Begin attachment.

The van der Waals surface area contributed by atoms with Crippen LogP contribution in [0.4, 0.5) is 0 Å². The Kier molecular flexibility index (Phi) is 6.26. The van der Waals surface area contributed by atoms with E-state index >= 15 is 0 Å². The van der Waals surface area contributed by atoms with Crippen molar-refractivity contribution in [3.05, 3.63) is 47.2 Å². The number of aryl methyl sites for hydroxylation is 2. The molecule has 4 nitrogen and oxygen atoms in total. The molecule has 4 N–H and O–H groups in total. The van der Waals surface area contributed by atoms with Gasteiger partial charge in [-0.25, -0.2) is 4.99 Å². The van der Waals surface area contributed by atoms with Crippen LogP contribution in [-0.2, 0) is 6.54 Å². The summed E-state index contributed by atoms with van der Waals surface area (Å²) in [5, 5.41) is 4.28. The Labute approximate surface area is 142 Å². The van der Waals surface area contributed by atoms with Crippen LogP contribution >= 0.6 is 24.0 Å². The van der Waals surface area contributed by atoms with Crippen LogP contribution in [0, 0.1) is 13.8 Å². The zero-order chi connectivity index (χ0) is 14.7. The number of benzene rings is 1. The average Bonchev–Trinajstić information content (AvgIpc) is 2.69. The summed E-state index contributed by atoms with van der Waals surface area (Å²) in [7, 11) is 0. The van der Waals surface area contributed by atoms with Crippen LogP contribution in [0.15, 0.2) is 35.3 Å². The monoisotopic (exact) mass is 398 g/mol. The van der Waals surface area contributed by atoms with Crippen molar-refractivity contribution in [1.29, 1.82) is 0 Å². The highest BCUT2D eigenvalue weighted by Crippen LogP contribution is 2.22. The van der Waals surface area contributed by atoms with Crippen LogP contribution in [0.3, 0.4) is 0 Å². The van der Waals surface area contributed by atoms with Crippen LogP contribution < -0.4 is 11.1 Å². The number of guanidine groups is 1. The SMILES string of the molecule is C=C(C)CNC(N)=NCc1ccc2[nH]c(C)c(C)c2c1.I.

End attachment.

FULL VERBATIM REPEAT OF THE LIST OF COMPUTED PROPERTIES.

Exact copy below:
The van der Waals surface area contributed by atoms with Crippen LogP contribution in [0.4, 0.5) is 0 Å². The Kier molecular flexibility index (Phi) is 6.26. The van der Waals surface area contributed by atoms with E-state index >= 15 is 0 Å². The van der Waals surface area contributed by atoms with Crippen molar-refractivity contribution in [3.05, 3.63) is 47.2 Å². The number of aryl methyl sites for hydroxylation is 2. The molecule has 4 nitrogen and oxygen atoms in total. The molecule has 4 N–H and O–H groups in total. The van der Waals surface area contributed by atoms with Gasteiger partial charge in [-0.25, -0.2) is 4.99 Å². The van der Waals surface area contributed by atoms with Crippen LogP contribution in [-0.2, 0) is 6.54 Å². The summed E-state index contributed by atoms with van der Waals surface area (Å²) in [5, 5.41) is 4.28. The Labute approximate surface area is 142 Å². The van der Waals surface area contributed by atoms with Crippen LogP contribution >= 0.6 is 24.0 Å². The van der Waals surface area contributed by atoms with Crippen LogP contribution in [0, 0.1) is 13.8 Å². The zero-order chi connectivity index (χ0) is 14.7. The number of benzene rings is 1. The average Bonchev–Trinajstić information content (AvgIpc) is 2.69. The summed E-state index contributed by atoms with van der Waals surface area (Å²) in [7, 11) is 0. The van der Waals surface area contributed by atoms with Crippen LogP contribution in [0.15, 0.2) is 35.3 Å². The monoisotopic (exact) mass is 398 g/mol. The van der Waals surface area contributed by atoms with Crippen molar-refractivity contribution in [1.29, 1.82) is 0 Å². The highest BCUT2D eigenvalue weighted by Crippen LogP contribution is 2.22. The van der Waals surface area contributed by atoms with Crippen LogP contribution in [0.3, 0.4) is 0 Å². The van der Waals surface area contributed by atoms with Crippen LogP contribution < -0.4 is 11.1 Å². The number of guanidine groups is 1. The SMILES string of the molecule is C=C(C)CNC(N)=NCc1ccc2[nH]c(C)c(C)c2c1.I.